Producing Movies During a Pandemic


Emily H. '23

Some of the protocols that the Editor’s Guild, the union that Garcia and Duran are a part of, put in place to keep the cast and crew on production sets safe.

The pandemic has taken a toll on almost every industry. But there was one industry that was hit especially hard: the film industry.
Eduardo Garcia is a film producer in Los Angeles. He was inspired to join the film industry during one of his high school social studies classes.
“ I remember my teacher showing the class a video he had made on Windows Movie Maker. I thought it was incredible and from that moment forward I tried to make videos for all my big school projects,” said Garcia.
Garcia has worked on multiple feature films, such as “Ad Astra” and “Godzilla vs. Kong”, and will be traveling to London to work on “Captain Marvel 2,” which will be released in late 2022.
Garcia initially thought that the virus would stay contained in China. “The virus spreading so quickly to other countries is not something I could have imagined – especially not to the United States,” said Garcia.
“I have a colleague that had a friend who attended a global scientific conference in San Francisco to discuss the projections on how bad the pandemic would get,” said Garcia. “Once Los Angeles was mandated to lock down, I knew that it would take several months to return to normalcy.”
Luckily, Garcia was able to work from home. “The movie I was working on was already filmed. We were in the editing and visual effects phase and everything was able to continue remotely,” he said.
Garcia is not able to return to set in-person, but was offered another job to work at-home until he is fully vaccinated.
“I think that the film industry has also discovered that it is possible to work from home,” he said. “ We use secure portals through the internet called a VPN to access the media from the facility that holds all of the movie files. This way, we can access all of the clips without actually having them on your own computer.”
However, Garcia believes that this will not be a permanent change once the pandemic ends.
Traci Duran is an editor who has worked on films with Garcia. She said that her father influenced her love of films.
“My father was always a huge fan of films. When I was younger, he would make me watch a black and white film every week with him, and we really bonded over our shared love for movies,” she said.
Duran has worked on some movies like “Ad Astra” and “Beautiful Boy”, but her favorite film she worked on was “Lost River”, directed by Ryan Gosling.
Duran’s initial reaction to the pandemic was like most others. “It started out being something that you thought would never reach your circle, your family, your life, so I was able to read the headlines and still distance myself from it. It sounded terribly scary & unfortunate, but it also at first seemed so far away,” Duran said.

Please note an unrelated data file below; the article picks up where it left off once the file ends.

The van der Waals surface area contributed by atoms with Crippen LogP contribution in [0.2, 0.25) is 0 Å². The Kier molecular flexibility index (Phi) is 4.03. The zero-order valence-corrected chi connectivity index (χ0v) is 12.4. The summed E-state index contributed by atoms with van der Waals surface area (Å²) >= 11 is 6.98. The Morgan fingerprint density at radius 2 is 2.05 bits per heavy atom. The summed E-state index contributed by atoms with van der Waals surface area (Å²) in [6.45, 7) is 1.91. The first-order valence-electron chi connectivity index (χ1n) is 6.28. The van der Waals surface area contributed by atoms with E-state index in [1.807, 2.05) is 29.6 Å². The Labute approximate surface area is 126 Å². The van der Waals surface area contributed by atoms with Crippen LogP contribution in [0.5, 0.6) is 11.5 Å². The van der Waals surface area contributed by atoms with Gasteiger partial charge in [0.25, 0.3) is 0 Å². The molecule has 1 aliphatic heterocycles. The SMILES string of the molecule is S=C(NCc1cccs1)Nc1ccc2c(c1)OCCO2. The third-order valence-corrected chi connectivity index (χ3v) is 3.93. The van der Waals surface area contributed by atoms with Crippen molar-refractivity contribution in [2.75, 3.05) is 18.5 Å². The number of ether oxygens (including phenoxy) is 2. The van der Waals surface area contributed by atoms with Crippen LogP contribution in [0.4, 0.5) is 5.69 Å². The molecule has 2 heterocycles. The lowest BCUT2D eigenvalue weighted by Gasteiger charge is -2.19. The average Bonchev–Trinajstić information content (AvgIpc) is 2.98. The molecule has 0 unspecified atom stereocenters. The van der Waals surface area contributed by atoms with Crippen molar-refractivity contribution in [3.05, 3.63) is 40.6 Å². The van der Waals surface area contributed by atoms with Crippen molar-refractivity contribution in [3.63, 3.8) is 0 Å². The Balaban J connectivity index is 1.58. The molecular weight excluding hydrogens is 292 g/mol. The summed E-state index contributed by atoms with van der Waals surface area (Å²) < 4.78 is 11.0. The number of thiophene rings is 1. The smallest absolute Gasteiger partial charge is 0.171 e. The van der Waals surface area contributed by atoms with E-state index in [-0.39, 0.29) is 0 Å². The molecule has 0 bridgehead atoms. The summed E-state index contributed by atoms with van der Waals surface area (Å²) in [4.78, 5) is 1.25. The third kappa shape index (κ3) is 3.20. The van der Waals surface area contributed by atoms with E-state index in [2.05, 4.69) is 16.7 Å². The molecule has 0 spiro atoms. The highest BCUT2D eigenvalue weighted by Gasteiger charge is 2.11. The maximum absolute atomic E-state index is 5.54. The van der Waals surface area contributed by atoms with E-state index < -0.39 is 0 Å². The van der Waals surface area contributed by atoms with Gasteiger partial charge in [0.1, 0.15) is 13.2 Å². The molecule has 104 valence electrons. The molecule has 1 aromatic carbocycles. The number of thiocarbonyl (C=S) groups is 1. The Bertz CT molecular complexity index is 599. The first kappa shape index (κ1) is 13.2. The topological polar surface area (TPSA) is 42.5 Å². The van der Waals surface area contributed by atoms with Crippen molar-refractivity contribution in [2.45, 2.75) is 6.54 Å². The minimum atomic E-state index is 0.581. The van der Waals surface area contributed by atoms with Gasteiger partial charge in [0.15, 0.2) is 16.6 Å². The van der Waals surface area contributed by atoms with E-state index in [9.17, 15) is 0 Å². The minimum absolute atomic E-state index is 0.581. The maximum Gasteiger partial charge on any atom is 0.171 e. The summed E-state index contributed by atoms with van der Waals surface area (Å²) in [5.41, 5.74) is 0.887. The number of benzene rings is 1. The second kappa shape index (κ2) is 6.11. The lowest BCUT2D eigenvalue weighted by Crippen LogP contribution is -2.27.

Duran, who is from the US, was in the process of shooting a film in Vancouver when the pandemic struck. “That was a huge moment. There was a second where we thought we could possibly wait it out in Canada for a few weeks, but that obviously wasn’t an option in the end,” Duran said.
What got Duran through the pandemic was all of the long distance zooms with friends and family that came up. “That definitely kept things exciting and helped me stay in touch with friends and family,” she said.
According to Duran, the protocols in place are different in Vancouver versus Los Angeles. “When we arrived, we had to fill out a questionnaire about symptoms, as well as have our temperature taken before we could enter. We would always wear masks and we weren’t allowed to get too close to others. All of our snacks/drinks were easily split up so there wouldn’t be any sharing & only one person at a time was allowed in the common areas,” she said.
Duran’s perspective has changed…“Mainly [by] realizing that something like this could truly & catastrophically affect our world, and we all have to individually find a way through that… it’s obviously made me realize how great of an option it is to be able to work from home, which is something I hope to incorporate in the future” she said.
Eduardo Garcia agreed, adding that the pandemic has shown him how valuable time is in Los Angeles.
“Many of us spend hours in the car fighting traffic. That all went away when I started working from home,” he said. “ I found myself cooking more and finding extra time to do things outside of work hours. Having this extra time has made me think of my time as a valuable asset. This could mean turning down a future job that requires too many work hours or too long of a commute.”
Many industries haven’t been able to in person work at all, but as Duran said, “I’m very thankful for full employment during this crazy time”.